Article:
Serbia and Montenegro - Mining

In 2000 Serbia and Montenegro was beginning to rebuild infrastructure, electric power stations, steel mills, and other industrial plants damaged in the Kosovo conflict. The country also confronted continuing economic sanctions and the loss of control of Kosovo, with its ores and production facilities for nickel, lead, zinc, coal, lignite, ferronickel, and tin-plate. Serbia and Montenegro's GDP grew by 7% in 2000, its industrial production rose by 12%, and its output of iron and steel, industrial (nonmetallic) minerals, and nonferrous metals recorded increases of 152%, 38%, and 7%, respectively. The country had significant capacities to produce refined aluminum, lead, silver, and zinc. In 2002, raw materials were a leading export commodity, and mining, particularly of coal, bauxite, nonferrous ore, iron ore, and limestone, ranked behind machine building and metallurgy as the country's leading industries. Mining in Serbia dates back to the Middle Ages, when silver, gold, and lead were extracted. Yugoslavia's bauxite mining, alumina-refining, and aluminum-smelting industries were located primarily in Montenegro, which was accorded favorable treatment by the European Commission, and thus registered the only substantial production gains in nonferrous metals as compared with prewar 1998 levels.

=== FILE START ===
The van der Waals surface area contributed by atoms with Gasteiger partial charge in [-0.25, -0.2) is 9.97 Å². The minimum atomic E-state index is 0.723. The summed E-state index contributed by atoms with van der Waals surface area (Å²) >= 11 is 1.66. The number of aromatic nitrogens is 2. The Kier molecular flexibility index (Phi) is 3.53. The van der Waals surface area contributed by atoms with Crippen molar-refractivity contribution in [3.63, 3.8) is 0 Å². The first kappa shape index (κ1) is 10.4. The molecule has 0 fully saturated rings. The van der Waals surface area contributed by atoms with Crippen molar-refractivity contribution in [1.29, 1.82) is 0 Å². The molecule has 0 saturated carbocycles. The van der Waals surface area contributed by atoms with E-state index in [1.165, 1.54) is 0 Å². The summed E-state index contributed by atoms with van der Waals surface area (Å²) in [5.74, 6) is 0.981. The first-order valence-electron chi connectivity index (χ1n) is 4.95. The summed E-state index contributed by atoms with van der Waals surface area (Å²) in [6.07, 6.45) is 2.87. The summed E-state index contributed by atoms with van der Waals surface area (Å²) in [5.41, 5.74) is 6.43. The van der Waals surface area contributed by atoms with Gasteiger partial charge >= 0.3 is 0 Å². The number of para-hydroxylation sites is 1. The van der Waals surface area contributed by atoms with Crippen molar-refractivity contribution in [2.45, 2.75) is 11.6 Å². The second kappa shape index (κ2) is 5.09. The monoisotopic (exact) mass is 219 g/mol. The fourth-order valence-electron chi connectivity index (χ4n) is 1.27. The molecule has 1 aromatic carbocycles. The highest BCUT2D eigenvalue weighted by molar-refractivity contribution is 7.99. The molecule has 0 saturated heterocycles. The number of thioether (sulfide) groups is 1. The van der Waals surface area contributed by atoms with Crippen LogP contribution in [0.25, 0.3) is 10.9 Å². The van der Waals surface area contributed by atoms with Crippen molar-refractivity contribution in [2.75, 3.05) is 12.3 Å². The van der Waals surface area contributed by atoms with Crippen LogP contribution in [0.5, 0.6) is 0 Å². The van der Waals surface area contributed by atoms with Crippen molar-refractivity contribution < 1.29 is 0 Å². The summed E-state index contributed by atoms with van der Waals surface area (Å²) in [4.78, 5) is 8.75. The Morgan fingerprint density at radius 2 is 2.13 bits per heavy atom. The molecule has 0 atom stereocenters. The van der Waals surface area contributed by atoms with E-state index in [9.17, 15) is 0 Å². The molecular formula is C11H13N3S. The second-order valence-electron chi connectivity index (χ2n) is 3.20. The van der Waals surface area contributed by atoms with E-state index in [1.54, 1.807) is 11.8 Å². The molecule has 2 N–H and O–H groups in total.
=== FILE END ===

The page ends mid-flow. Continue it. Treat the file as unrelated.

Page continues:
Mine output of metals in 2000 was: gross lead ore, 602,000 tons, down from 1.25 million tons in 1998; gross bauxite, 630,000 tons, up from 226,000 in 1998; agglomerate iron ore and concentrate, 2,000 tons, down from 50,000 in 1996; and gross copper ore, 12.9 million tons, down from 20.5 million tons in 1997. Production of silver was 7,645 kg in 2000, down from 68,805 in 1996, and for refined gold, 1,300 kg, down from 4,000 in 1997. The country also produced alumina, magnesium, palladium, platinum, and selenium. Among the industrial minerals produced were asbestos, bentonite, ceramic clay, fire clay, feldspar, pumice, lime, magnesite, mica, kaolin, gypsum, quartz sand, salt, nitrogen, caustic soda, sodium sulfate, sand and gravel, and stone.

Also read article about Serbia and Montenegro from Wikipedia

User Contributions:

Comment about this article, ask questions, or add new information about this topic: